Take my writing group. Male to female ratio of 4:1, with our female members either fantasy writers or borderline LitFic. This, in a country where equality reigns (sort of) and more women attend university than men. Also, we're the only Speculative fiction interest in Leicester, currently the most culturally mixed city on the face of the planet, and yet you'd think we were a Glen Beck rally if it weren't for the laptops and iPads.

Its the same all over. And somethings gotta give.
 
I think it does matter to a certain degree. Like it or not, men and women are different, at least generally speaking. That's not sexist; I'm not saying one is better than the other. It's just that we're different in more than just physical ways.

Personally, I think these differences should be celebrated. And further more, I find that the SF I read by male authors speaks to me more than that written by female authors. Men and women approach things differently, process things differently, and view the world differently, and so these things would lead to men and women writing in different ways about different things.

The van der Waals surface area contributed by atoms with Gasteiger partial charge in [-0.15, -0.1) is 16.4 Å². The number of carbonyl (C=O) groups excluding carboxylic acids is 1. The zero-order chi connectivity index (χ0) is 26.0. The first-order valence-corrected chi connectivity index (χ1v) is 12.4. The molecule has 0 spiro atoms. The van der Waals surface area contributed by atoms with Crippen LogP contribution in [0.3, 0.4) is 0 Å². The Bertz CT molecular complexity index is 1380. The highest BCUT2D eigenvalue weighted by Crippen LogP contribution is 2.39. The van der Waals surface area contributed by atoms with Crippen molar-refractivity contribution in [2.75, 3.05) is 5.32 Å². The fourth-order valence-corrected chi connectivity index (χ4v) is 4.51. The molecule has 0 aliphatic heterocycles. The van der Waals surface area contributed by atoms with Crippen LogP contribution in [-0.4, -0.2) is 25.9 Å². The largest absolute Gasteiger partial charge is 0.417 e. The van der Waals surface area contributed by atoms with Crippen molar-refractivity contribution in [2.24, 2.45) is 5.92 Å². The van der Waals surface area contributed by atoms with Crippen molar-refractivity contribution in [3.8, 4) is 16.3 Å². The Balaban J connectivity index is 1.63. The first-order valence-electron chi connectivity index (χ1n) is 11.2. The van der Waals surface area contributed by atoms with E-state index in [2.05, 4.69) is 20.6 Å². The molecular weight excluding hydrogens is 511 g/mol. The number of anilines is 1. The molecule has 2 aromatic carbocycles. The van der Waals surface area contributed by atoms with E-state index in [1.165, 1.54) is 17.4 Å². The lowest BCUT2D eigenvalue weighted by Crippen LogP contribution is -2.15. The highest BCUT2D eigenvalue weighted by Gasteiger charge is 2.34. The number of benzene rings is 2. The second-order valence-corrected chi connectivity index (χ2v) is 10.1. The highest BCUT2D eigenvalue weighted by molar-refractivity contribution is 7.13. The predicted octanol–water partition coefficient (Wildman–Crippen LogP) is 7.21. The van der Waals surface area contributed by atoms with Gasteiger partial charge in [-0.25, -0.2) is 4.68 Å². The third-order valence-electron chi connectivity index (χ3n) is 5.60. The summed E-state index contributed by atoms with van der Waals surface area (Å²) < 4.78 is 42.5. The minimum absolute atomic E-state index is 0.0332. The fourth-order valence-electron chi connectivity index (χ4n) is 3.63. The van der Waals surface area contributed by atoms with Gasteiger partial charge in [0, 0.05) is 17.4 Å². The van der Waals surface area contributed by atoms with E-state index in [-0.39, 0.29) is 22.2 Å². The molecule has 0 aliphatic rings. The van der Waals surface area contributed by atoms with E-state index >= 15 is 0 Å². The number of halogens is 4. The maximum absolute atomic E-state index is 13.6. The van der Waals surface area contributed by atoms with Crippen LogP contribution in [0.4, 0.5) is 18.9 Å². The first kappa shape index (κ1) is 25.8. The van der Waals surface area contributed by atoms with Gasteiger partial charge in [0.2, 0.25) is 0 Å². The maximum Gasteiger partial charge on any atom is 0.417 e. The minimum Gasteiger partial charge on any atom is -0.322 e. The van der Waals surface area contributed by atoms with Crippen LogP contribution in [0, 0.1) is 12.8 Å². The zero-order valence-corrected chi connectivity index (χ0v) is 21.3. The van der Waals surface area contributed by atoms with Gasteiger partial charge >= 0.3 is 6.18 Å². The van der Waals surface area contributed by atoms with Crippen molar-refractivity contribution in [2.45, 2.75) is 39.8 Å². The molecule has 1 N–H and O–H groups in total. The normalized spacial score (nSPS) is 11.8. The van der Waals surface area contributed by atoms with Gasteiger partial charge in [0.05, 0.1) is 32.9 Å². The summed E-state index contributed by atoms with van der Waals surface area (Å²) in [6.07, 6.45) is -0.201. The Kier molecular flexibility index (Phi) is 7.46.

Now, this is not always true, there are always exceptions, but I'd wager that there is a better chance of me liking something from a male author than from a female author.

I'd like to experience both, without a homogenization of the sexes.

I have, over the last couple of years, made a more conscious effort to seek out women genre authors.

What does bother me though is that there simply aren't many female SFF authors out there. More now so than before, but it would be nice if there were more. But then again, one could probably make the argument that there aren't very many male authors writing romance novels.
 
I think that this whole sub genre that has been spawned by the like of Twilight etc needs to be taken into account. (Two or three years ago those books would've been in the SF, Fantasy or Horror shelves.)
 
If it didn't matter what gender a writer was, then there'd be equal numbers of male and female sf writers. Clearly there aren't.
 
I don't think you can assert that. We have more female nurses than male ones, and I doubt that's due to sexism.
 
I think that there is some sexism involved when it comes to authors under contract. I don't look at a book and decide whether or not to buy it based on the supposed gender of the author. (I'm not sure that there are any 100% male or female names anymore, and there are a whole lot which give you no clue at all.)